Taxpayers are to fund a £270m "Christmas bonus" for about 152,000 customers of Northern Rock because they weren't given the right information about their outstanding loans.
Customers will be refunded an average of £1,770 and the state must foot the bill because the mistake was made by the so-called "bad bank" still owned by the Government. The "good" part was sold to Sir Richard Branson's Virgin Money last year.
After Northern Rock was nationalised in 2008 at the start of the financial crisis, the Consumer Credit Act, which covers unsecured loans under £25,000, was changed to ensure that borrowers were informed of three figures in loan statements – the original sum borrowed, the opening balance and the closing balance. Northern Rock Asset Management did not include the original sum.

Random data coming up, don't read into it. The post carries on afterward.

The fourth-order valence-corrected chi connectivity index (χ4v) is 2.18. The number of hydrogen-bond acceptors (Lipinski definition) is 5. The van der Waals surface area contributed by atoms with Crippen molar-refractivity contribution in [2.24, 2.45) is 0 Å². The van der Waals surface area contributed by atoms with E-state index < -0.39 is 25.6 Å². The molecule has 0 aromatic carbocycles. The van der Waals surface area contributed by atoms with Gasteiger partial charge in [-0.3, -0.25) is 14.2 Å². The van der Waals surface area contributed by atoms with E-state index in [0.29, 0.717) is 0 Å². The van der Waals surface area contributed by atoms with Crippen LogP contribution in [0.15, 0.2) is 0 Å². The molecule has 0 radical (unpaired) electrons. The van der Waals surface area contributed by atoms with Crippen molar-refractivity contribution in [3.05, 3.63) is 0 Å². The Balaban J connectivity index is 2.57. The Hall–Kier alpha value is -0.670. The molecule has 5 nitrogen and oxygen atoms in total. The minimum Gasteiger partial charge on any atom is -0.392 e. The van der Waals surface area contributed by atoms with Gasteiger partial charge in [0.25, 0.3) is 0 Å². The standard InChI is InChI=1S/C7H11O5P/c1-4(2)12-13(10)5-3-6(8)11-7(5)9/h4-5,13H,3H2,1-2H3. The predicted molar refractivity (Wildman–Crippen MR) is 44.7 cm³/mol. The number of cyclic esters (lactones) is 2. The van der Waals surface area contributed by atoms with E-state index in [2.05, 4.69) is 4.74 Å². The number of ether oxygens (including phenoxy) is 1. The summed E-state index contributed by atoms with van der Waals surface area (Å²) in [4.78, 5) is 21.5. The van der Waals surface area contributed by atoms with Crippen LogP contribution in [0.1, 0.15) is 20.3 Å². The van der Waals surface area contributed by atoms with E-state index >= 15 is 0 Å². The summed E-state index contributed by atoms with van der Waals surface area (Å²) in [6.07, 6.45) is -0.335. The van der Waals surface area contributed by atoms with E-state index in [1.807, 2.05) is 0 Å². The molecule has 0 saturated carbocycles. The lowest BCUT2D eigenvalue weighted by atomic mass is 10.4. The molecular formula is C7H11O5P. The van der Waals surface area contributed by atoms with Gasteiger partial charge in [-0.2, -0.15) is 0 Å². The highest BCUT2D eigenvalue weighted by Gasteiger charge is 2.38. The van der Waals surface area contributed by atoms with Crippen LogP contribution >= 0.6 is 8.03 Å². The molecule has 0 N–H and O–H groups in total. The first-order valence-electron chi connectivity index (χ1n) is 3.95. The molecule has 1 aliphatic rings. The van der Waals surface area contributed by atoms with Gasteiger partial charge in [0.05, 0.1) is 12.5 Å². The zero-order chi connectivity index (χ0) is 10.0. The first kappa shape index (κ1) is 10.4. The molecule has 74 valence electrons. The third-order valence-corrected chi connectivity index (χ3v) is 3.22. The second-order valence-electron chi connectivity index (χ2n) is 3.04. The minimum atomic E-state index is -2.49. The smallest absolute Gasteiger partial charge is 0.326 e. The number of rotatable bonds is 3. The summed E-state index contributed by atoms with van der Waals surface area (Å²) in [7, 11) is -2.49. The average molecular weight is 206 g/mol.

Although customers did not lose money as a result, they are entitled to a windfall because they were not properly informed under the Act.
Lord Oakeshott, the Liberal Democrats' former Treasury spokesman, said last night: "Every taxpayer is being stung for £10 because of gross negligence by the Treasury and UKFI [the body which holds the Government's stake in bailed out banks]. No one was overcharged but they were fast asleep so we must all pay out. Their arrogance and incompetence was a toxic mix and they couldn't run a whelk stall. This is a classic example of nationalising the banks' losses and privatising the profits. Richard Branson won't be paying out."
Ministers pointed the finger at the regulatory regime introduced by the previous Labour Government, saying the mistake was another sign of the problems exposed by the financial crisis.Reuse content